Indian Ocean evolves to be a geopolitical wrestling venue among major global powers

By Lin Minwang Source:Global Times Published: 2019/2/10 20:48:39


Illustration: Luo Xuan/GT

With the US, Japan, India and Australia successively releasing their own "Indo-Pacific strategy," the geopolitical competition in the Indian Ocean has gained growing attention and there has been much discussion about the position and role of the Indian Ocean in the geopolitical wrestling.

It was assumed that following the "Pacific Century," the "Indian Ocean Century" will evolve in the second half of the 21st century, and the Indian Ocean will play a more important role in international politics. The assumption is probably one of the backgrounds for the emergence of various versions of the Indo-Pacific strategy. However, while the Indian Ocean is indeed important, it is still questionable as to whether its importance will continue to rise and gain the same significance as the status of the Pacific in the future.

The main explanation for the strategic importance of the Indian Ocean is that it is located between Europe and Asia, the two most active "economic poles" of Eurasia, and is the main transportation corridor for commodities and resources in the world. East Asia's China, Japan, South Korea and ASEAN countries all rely on this transportation route to get their oil and overseas goods. However, this also means that the growing importance of the Indian Ocean transportation corridor is due to the economic rise of the Pacific Rim countries.

Even as a transportation corridor, the Indian Ocean may not necessarily see a continuous increase in its importance, in the future. The first uncertainty comes from the opening of the Arctic route and the possibility of its commercialization. Due to global warming and the melting Arctic glaciers, there has emerged another shipping route that connects the Pacific and Atlantic oceans. Once the new route gets fully commercialized, it will directly challenge the world's maritime transportation pattern, and the importance of the Indian Ocean will undoubtedly decline. The second uncertainty is the increased number of freight trains on the China-Europe rail network, under the Belt and Road initiative. According to the CHINA RAILWAY Express (CR Express) development plan for 2016-20, there will be around 5,000 freight trains running between China and Europe annually by 2020, which will again, inevitably, lead to the reduction in logistics on the Indian Ocean corridor.

Moreover, the strategic importance of the Indian Ocean has long been built on the foundation of oil resources in the Middle East. The question is: will we continue to live in the petroleum age? Will new energy replace oil? In recent years, changes have been taking place in the world's energy production and consumption structure. With the development of shale gas, the US' dependence on Middle East oil has dropped significantly, accompanied by the declining importance of the Middle East as the world's major oil producer, which will in turn affect the traffic volume of the Indian Ocean shipping route.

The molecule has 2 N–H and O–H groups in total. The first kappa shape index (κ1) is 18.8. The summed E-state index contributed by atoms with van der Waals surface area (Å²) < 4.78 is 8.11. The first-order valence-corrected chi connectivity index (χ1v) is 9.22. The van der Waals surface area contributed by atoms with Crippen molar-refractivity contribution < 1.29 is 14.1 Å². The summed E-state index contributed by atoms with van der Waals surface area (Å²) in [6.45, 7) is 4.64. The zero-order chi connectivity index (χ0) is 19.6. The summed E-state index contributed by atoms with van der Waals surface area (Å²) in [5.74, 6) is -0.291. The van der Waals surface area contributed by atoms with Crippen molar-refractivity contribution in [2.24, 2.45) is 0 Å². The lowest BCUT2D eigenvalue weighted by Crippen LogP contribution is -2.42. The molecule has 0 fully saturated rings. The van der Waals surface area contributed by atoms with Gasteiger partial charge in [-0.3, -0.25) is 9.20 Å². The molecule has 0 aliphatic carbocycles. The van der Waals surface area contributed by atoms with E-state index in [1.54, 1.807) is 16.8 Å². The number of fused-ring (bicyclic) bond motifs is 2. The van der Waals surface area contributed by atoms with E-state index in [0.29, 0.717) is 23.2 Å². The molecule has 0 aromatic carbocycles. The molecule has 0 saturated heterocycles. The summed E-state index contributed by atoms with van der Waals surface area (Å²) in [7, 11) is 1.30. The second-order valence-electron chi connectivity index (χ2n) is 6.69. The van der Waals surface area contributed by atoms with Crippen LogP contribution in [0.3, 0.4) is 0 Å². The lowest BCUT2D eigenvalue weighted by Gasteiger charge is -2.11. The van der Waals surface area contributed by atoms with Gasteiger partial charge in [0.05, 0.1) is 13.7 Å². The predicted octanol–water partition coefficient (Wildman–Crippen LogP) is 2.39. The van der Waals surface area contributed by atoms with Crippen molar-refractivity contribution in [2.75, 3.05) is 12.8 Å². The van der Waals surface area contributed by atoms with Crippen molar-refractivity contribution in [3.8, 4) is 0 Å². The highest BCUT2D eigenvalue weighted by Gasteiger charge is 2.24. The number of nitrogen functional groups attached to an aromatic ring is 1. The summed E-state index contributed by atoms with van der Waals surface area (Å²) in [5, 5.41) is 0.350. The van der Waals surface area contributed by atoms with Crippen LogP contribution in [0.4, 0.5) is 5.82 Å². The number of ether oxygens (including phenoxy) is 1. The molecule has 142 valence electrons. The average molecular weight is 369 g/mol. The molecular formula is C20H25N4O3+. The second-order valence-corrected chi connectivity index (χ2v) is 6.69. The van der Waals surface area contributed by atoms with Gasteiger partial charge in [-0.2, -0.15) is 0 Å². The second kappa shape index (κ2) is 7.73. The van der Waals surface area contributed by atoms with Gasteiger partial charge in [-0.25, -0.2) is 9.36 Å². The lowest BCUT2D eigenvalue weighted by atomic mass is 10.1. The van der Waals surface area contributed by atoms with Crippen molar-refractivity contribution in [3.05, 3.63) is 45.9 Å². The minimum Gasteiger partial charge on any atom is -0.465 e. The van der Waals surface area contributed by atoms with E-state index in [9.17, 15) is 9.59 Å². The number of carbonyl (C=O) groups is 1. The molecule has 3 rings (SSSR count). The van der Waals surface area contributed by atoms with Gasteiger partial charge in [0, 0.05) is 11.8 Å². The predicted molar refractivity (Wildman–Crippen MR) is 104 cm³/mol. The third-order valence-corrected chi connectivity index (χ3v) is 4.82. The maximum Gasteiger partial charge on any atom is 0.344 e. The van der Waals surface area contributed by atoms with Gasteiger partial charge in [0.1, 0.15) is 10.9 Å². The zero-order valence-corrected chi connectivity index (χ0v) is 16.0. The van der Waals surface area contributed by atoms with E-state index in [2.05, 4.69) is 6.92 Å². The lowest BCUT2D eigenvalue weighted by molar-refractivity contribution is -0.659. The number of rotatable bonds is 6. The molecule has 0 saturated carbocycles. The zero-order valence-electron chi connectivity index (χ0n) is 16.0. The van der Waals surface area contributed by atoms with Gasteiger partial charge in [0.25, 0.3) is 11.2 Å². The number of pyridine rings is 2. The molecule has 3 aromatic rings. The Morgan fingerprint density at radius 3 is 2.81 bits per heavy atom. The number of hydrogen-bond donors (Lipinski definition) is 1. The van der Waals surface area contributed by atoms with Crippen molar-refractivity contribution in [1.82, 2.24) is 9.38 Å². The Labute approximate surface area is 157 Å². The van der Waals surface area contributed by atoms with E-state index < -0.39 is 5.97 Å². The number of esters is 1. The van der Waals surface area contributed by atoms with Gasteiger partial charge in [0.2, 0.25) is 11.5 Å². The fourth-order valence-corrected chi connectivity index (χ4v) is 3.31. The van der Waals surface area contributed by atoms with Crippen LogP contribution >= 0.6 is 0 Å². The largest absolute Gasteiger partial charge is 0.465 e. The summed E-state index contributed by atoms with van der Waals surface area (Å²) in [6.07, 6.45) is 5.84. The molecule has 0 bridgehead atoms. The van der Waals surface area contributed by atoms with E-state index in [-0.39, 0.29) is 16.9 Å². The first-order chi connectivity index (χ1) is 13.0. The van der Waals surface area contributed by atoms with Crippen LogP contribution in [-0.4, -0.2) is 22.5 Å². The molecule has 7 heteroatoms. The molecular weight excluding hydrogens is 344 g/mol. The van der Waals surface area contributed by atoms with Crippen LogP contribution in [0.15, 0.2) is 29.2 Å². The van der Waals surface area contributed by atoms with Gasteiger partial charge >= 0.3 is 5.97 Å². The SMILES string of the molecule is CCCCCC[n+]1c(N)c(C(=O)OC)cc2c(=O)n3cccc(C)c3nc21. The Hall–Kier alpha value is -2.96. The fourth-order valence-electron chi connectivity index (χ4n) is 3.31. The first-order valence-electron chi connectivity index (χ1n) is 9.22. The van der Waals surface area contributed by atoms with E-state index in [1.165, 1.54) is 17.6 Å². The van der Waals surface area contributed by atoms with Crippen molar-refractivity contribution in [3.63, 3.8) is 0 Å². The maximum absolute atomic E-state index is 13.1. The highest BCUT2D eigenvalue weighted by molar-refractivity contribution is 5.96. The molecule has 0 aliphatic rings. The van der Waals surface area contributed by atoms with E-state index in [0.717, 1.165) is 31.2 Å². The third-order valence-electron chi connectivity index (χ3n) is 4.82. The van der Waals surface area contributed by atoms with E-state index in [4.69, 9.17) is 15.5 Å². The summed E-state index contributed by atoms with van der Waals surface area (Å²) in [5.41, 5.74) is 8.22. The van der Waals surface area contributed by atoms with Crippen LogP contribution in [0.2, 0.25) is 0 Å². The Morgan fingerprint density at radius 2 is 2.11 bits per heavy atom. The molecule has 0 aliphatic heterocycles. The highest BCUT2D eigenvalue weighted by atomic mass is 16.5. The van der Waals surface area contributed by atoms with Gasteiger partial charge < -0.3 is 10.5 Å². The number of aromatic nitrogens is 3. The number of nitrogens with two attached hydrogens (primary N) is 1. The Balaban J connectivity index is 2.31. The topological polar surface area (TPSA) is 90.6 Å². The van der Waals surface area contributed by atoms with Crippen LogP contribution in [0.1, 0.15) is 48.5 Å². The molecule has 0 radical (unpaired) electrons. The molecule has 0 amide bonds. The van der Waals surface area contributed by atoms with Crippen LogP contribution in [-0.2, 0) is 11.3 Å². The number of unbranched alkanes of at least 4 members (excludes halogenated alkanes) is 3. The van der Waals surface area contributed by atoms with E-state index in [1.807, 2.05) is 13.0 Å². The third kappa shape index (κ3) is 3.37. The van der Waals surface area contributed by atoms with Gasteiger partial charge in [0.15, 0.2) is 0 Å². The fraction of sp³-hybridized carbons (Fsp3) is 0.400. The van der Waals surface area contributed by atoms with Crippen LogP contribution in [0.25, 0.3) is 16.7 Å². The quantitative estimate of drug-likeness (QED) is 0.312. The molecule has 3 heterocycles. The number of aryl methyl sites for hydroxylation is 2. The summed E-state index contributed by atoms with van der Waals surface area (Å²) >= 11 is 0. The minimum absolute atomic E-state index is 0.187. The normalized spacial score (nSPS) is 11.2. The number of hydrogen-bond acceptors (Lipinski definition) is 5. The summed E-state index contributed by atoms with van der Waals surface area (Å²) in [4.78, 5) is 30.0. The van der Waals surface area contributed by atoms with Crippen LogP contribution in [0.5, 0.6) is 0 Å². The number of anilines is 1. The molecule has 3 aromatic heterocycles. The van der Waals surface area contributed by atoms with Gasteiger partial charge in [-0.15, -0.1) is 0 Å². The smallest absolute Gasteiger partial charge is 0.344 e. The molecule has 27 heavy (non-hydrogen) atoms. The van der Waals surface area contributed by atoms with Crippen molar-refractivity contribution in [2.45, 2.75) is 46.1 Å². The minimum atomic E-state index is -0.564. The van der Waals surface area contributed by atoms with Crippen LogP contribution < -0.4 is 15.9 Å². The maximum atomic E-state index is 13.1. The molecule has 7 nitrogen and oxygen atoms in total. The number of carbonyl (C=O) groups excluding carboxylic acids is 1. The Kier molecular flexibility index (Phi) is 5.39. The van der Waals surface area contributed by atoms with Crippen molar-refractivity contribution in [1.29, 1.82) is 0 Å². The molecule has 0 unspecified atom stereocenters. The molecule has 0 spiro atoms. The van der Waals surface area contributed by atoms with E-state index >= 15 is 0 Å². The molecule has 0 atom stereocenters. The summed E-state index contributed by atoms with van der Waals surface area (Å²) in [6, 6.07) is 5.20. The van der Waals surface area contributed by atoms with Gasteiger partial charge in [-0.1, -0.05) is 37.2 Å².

Whether the "Indian Ocean Century" can materialize actually depends on whether countries of the Indian Ocean can achieve economic rise and regional integration. The "Pacific Century" relies on the rise of a group of economies along the Pacific coast and their interdependence instead of the successful rise of one certain country in the region. At present, there is no such obvious sign along the coast of the Indian Ocean. Even if India is expected to grow into the world's third largest economy, it is still unable to support the so-called "Indian Ocean Century" alone. According to the assessment of the World Bank report, South Asia is one of the least integrated regions. The intra-regional trade among South Asian countries is only about 5 percent of the region's total trade, compared to 35 percent in East Asia.

The implication behind the Indian Ocean talk nowadays is the intensified geopolitical competition in the region, which, fundamentally, is a result of the vulnerability of navigation security in the Indian Ocean. There are seven critical "strategic maritime chokepoints" around the Indian Ocean, any of which is strategically hard to be taken over by force. Moreover, the vast seas of the Indian Ocean, numerous small and medium-sized countries, weak economic integration, and lack of regional economic growth, have all provided rich soil for intensifying geopolitical contest.

When we look at the situation of the Indian Ocean, we need to stop thinking "whether the Indian Ocean is really important, or not." If returning to the essence of the question, we will find that some people are trying to hype up the importance of the Indian Ocean mainly because of the intensified geopolitical competition among some big countries within and outside of the region. After all, the Indian Ocean is just one of the reasons for the geopolitical wrestling of major powers.

The author is a research fellow with the Institute of International Studies at Fudan University. The article was first published on the World Affairs magazine.


blog comments powered by Disqus